The complainant gave evidence in very general terms of many uncharged acts that occurred during the period particularised for the maintaining offence, but more particularly after the complainant and her mother and siblings moved back into the appellant’s home (which was otherwise proved to be in February 2017).  Her evidence contained in her s 93A statement given on 6 November 2017 included the following.  In 2016 the complainant and her mother and siblings moved back to the town where the appellant resided.  They were living in a different house, but the complainant’s siblings would go to the appellant’s house for visits (without their mother) and sometimes the complainant would accompany them.  Towards the end of 2016, they moved back into the appellant’s house and that is when “it started all over again”.  Sometimes the appellant would confiscate her mobile phone, when she did something the appellant did not like, and he would keep it for a month or two and say that, if she wanted her phone back, she had to be nice to him which she understood meant she had to allow him to touch her, but the complainant would say “no, it’s just a phone”.  There were times when she would say “no”, but the appellant would touch her private parts and there were times where he “fingered” her.  The last time that the appellant touched her was a few days before they moved out of the appellant’s house, where the appellant placed his hand on the complainant’s vagina, while she had clothes on, as she was lying on the couch watching television in the lounge room (and this was the subject of count 33).  As soon as he did that, the complainant moved his hand away and “shoved him away” and said to him to “go away and… stop”.  On that occasion he also pinched her left breast as he walked away.  There were other times in 2017 and the preceding year when he had placed his hand on her vagina or when he tried to touch her breasts or squeeze her bottom.  He would do this by touching her on her clothes.  She would tell him to stop and use her hand to “flick” his hand away.  This would happen when the complainant was in the bedroom or in the lounge room, when her mother and siblings were not present.  When the complainant told the appellant that she was going to tell her mother, he told her “go ahead”, but he would deny it.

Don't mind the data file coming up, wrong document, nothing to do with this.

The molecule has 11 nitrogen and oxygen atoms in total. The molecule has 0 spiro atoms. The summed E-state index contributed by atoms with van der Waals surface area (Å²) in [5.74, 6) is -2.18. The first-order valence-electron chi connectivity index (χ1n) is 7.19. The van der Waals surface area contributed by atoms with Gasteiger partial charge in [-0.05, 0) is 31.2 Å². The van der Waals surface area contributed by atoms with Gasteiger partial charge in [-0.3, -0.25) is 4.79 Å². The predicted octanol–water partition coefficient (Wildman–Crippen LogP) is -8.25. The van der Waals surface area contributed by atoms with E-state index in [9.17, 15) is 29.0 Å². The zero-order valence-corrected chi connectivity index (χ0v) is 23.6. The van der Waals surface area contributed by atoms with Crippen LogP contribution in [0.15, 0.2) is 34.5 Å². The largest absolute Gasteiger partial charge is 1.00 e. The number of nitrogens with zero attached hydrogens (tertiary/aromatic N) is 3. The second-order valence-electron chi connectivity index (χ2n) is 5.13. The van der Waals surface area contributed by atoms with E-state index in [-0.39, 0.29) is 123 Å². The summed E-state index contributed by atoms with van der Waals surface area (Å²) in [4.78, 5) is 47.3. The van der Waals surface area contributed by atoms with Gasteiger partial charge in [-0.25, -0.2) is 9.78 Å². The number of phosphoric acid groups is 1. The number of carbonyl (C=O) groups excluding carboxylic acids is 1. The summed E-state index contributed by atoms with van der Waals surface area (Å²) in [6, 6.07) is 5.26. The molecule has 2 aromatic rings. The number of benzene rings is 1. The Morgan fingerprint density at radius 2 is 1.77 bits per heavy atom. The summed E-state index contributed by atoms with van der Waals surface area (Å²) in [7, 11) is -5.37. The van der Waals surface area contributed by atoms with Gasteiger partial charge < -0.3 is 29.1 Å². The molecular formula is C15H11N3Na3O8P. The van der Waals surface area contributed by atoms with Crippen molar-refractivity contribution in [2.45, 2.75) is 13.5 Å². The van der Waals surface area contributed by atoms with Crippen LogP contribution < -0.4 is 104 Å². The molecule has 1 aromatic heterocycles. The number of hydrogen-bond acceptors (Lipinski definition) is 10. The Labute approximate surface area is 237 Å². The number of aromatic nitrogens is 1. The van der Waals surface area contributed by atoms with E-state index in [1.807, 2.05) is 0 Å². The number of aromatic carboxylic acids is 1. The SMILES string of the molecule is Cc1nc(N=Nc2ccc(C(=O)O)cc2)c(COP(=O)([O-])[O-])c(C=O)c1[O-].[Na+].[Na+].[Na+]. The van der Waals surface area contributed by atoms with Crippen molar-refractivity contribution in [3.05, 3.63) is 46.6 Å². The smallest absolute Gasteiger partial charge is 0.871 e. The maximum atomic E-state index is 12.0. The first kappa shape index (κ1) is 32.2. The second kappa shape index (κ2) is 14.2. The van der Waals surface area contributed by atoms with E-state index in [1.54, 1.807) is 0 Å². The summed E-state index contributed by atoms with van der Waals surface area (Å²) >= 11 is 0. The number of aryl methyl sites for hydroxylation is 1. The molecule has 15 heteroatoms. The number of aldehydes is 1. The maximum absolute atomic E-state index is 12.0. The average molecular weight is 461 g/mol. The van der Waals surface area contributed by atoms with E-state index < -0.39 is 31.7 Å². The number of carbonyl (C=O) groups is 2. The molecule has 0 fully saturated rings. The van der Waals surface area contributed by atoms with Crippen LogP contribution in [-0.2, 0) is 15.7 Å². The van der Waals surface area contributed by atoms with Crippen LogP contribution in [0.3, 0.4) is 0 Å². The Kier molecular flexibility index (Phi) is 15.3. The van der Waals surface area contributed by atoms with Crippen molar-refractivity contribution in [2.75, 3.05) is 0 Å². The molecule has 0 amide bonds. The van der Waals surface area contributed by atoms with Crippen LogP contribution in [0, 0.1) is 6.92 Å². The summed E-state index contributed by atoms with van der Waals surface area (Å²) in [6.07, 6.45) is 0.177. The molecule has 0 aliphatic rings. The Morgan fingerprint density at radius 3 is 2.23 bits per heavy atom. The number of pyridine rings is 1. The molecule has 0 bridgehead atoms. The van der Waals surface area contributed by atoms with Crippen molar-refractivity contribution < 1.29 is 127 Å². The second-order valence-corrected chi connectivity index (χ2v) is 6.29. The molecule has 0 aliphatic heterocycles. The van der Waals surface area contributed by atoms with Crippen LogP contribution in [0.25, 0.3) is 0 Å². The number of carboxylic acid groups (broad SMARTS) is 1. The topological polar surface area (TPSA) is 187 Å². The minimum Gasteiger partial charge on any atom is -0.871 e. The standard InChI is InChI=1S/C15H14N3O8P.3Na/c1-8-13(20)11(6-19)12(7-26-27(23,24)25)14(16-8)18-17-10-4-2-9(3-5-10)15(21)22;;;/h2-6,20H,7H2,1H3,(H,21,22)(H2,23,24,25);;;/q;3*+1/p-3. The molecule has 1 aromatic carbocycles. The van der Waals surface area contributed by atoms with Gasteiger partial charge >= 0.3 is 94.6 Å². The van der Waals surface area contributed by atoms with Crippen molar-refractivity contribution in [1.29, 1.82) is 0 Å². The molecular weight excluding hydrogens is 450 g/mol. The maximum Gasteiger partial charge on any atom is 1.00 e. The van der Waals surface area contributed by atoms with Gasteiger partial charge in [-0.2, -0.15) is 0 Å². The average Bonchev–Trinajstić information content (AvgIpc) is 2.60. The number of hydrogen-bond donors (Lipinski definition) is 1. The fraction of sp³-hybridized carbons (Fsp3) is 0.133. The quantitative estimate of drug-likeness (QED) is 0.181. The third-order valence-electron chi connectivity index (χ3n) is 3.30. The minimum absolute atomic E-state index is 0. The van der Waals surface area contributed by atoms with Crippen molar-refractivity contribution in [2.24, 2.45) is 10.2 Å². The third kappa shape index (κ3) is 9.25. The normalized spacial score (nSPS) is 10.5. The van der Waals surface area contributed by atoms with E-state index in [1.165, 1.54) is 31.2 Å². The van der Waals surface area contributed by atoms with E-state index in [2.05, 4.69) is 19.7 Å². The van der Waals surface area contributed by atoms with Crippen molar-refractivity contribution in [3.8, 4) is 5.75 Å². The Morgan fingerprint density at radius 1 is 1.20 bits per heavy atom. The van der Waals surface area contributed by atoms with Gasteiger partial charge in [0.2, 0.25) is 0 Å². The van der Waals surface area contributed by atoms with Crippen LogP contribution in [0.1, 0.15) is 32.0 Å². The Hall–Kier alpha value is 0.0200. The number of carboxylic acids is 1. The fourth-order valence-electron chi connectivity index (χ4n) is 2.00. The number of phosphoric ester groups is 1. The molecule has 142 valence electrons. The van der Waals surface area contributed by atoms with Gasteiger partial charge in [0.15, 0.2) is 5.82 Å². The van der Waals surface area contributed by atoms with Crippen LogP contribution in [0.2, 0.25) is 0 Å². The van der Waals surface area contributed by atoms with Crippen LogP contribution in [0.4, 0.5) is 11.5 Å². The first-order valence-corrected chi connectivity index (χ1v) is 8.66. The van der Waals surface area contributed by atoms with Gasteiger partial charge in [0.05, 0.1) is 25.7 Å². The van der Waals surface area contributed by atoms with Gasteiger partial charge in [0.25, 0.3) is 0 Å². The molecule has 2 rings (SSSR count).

5. [9]